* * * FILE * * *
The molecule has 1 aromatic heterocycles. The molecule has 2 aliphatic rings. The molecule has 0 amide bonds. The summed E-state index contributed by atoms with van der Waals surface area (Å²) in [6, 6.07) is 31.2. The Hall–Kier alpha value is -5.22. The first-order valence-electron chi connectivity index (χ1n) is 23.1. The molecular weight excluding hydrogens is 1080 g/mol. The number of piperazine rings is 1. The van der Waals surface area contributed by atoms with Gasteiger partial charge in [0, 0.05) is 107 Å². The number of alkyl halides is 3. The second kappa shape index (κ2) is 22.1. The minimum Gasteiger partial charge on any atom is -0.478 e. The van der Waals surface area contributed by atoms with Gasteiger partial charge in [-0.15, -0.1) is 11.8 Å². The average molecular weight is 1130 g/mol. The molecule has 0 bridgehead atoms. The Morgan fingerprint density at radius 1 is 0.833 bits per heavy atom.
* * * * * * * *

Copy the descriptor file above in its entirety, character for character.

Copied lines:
The molecule has 1 aromatic heterocycles. The molecule has 2 aliphatic rings. The molecule has 0 amide bonds. The summed E-state index contributed by atoms with van der Waals surface area (Å²) in [6, 6.07) is 31.2. The Hall–Kier alpha value is -5.22. The first-order valence-electron chi connectivity index (χ1n) is 23.1. The molecular weight excluding hydrogens is 1080 g/mol. The number of piperazine rings is 1. The van der Waals surface area contributed by atoms with Gasteiger partial charge in [0, 0.05) is 107 Å². The number of alkyl halides is 3. The second kappa shape index (κ2) is 22.1. The minimum Gasteiger partial charge on any atom is -0.478 e. The van der Waals surface area contributed by atoms with Gasteiger partial charge in [-0.15, -0.1) is 11.8 Å². The average molecular weight is 1130 g/mol. The molecule has 0 bridgehead atoms. The Morgan fingerprint density at radius 1 is 0.833 bits per heavy atom.